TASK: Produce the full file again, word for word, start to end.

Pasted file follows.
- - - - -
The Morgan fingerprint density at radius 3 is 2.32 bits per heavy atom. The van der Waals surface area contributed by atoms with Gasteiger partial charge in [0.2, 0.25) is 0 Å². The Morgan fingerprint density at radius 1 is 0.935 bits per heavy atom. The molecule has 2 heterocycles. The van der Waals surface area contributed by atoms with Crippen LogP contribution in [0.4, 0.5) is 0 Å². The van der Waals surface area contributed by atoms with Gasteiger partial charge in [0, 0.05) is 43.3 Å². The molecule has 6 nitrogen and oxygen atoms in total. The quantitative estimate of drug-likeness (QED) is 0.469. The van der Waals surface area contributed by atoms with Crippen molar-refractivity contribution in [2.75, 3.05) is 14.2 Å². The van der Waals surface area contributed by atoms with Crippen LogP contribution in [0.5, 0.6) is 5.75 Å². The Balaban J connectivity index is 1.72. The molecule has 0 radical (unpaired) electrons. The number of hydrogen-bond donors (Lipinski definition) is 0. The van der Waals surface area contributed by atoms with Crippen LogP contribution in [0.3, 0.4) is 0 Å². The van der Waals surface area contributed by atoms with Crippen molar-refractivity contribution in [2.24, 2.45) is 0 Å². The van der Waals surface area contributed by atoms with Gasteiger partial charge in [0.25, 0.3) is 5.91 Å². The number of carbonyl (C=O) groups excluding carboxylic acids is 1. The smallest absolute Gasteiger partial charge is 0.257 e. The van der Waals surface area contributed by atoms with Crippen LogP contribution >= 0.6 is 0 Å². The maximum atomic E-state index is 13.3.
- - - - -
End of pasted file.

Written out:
The Morgan fingerprint density at radius 3 is 2.32 bits per heavy atom. The van der Waals surface area contributed by atoms with Gasteiger partial charge in [0.2, 0.25) is 0 Å². The Morgan fingerprint density at radius 1 is 0.935 bits per heavy atom. The molecule has 2 heterocycles. The van der Waals surface area contributed by atoms with Crippen LogP contribution in [0.4, 0.5) is 0 Å². The van der Waals surface area contributed by atoms with Gasteiger partial charge in [0, 0.05) is 43.3 Å². The molecule has 6 nitrogen and oxygen atoms in total. The quantitative estimate of drug-likeness (QED) is 0.469. The van der Waals surface area contributed by atoms with Crippen molar-refractivity contribution in [2.75, 3.05) is 14.2 Å². The van der Waals surface area contributed by atoms with Crippen LogP contribution in [0.5, 0.6) is 5.75 Å². The Balaban J connectivity index is 1.72. The molecule has 0 radical (unpaired) electrons. The number of hydrogen-bond donors (Lipinski definition) is 0. The van der Waals surface area contributed by atoms with Crippen LogP contribution in [0.3, 0.4) is 0 Å². The van der Waals surface area contributed by atoms with Crippen molar-refractivity contribution in [2.24, 2.45) is 0 Å². The van der Waals surface area contributed by atoms with Gasteiger partial charge in [0.25, 0.3) is 5.91 Å². The number of carbonyl (C=O) groups excluding carboxylic acids is 1. The smallest absolute Gasteiger partial charge is 0.257 e. The van der Waals surface area contributed by atoms with Crippen LogP contribution >= 0.6 is 0 Å². The maximum atomic E-state index is 13.3.